angle of refraction, r = 90°

Power of lens MEASURE OF ITS ABILITY to converge or diverge an incident beam of light

PRINCIPLE

Laws of Reflection - the angle of incidence, i, is equal to the angle of reflection, r (i = r)


- the incident ray, normal and reflected ray will all lie in the same plane

Law of Refraction - The incident ray and the refracted ray are on the opposite sides of the
normal at the point of incidence, all three lie in the same plane
- Obey snell’s law

Snell’s Law The value of sin i is a constant.


sin r

IMAGE CHARACTERISTICS
Virtual an image which cannot be projected (focused) onto a screen
Real an image which can be projected (focused) onto a screen
Laterally inverted an image which left and right are interchanged
Upright an image which in vertical position
Diminished image formed is smaller than the object
Magnified image formed is larger than the object

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Chapter 1 – Waves

Waves A TYPE OF DISTURBANCE produced by an oscillating or vibrating motion in which a


point or body moves back and forth along a line about a fixed central point produces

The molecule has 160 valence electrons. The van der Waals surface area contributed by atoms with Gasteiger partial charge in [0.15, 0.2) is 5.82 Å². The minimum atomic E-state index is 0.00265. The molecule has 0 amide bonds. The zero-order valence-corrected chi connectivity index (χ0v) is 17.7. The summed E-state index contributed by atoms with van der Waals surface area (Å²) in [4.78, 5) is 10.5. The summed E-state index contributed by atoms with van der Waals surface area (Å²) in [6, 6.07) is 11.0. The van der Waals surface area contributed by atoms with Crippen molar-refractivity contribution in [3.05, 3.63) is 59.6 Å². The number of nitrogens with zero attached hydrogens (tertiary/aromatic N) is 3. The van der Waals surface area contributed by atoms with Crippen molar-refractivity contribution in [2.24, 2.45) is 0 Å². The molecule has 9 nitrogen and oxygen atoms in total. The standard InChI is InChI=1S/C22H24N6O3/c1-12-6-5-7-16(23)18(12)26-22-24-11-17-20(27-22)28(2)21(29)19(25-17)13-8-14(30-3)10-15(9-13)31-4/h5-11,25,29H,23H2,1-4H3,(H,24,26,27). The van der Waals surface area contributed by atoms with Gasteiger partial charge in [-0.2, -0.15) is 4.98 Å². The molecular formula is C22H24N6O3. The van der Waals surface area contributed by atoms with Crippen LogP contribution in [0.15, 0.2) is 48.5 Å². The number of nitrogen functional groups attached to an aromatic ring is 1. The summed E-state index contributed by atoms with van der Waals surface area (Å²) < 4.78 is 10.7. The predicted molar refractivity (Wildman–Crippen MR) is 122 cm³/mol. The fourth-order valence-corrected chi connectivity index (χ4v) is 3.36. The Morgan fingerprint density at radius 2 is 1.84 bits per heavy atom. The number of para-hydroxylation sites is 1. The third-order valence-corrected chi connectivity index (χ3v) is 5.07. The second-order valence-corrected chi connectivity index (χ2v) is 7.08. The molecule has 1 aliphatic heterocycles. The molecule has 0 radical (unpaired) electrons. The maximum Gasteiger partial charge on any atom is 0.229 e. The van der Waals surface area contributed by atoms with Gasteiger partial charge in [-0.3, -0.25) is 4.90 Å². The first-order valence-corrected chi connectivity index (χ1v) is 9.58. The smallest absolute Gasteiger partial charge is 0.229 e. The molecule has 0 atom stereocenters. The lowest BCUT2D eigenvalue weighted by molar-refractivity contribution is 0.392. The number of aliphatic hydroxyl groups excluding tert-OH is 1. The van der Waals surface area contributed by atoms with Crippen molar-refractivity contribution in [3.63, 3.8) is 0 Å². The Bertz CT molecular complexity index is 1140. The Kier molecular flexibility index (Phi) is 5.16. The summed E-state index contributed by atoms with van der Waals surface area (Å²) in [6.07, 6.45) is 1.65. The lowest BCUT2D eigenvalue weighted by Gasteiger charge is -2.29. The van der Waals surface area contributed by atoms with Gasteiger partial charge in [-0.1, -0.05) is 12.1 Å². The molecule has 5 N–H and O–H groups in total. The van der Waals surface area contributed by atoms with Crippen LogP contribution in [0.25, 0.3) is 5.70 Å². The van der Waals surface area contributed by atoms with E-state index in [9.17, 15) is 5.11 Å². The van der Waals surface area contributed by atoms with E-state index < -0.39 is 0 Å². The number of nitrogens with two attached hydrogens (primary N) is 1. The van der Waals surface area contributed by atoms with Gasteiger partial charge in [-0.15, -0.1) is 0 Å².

waves.

Wavefront LINE OR PLANE on which the vibrations of every points are in phase and are at the
same distance from the source of the wave.
In phase = same direction, same displacemen

Transverse Wave WAVE in which the vibration of particles in the medium is perpendicular to the
direction of propagation of the wave
(water waves, light waves, electromagnetic waves)

Longitudinal Wave WAVE in which the vibration of particles in the medium is parallel to the direction of
propagation of the wave
(sound waves, ultrasound)

Amplitude MAXIMUM DISPLACEMENT form its equilibrium position


MEASURE of height of the wave crest or depth of the wave trough.

Period TIME TAKEN to complete an oscillation, from one extreme point to the other and back
to the same position.

Frequency NUMBER OF COMPLETE OSCILLATIONS made by a vibrating system in one second

Wavelength, λ DISTANCE between successive points of the same phase in a wave

Damping DECREASE in the amplitude of an oscillating system is called damping.


(Internal damping: extension and compression of molecules
External damping: frictional force/ air resistance)
a↓;f=

Resonance Resonance occurs when a system is made to oscillate at a frequency equivalent to its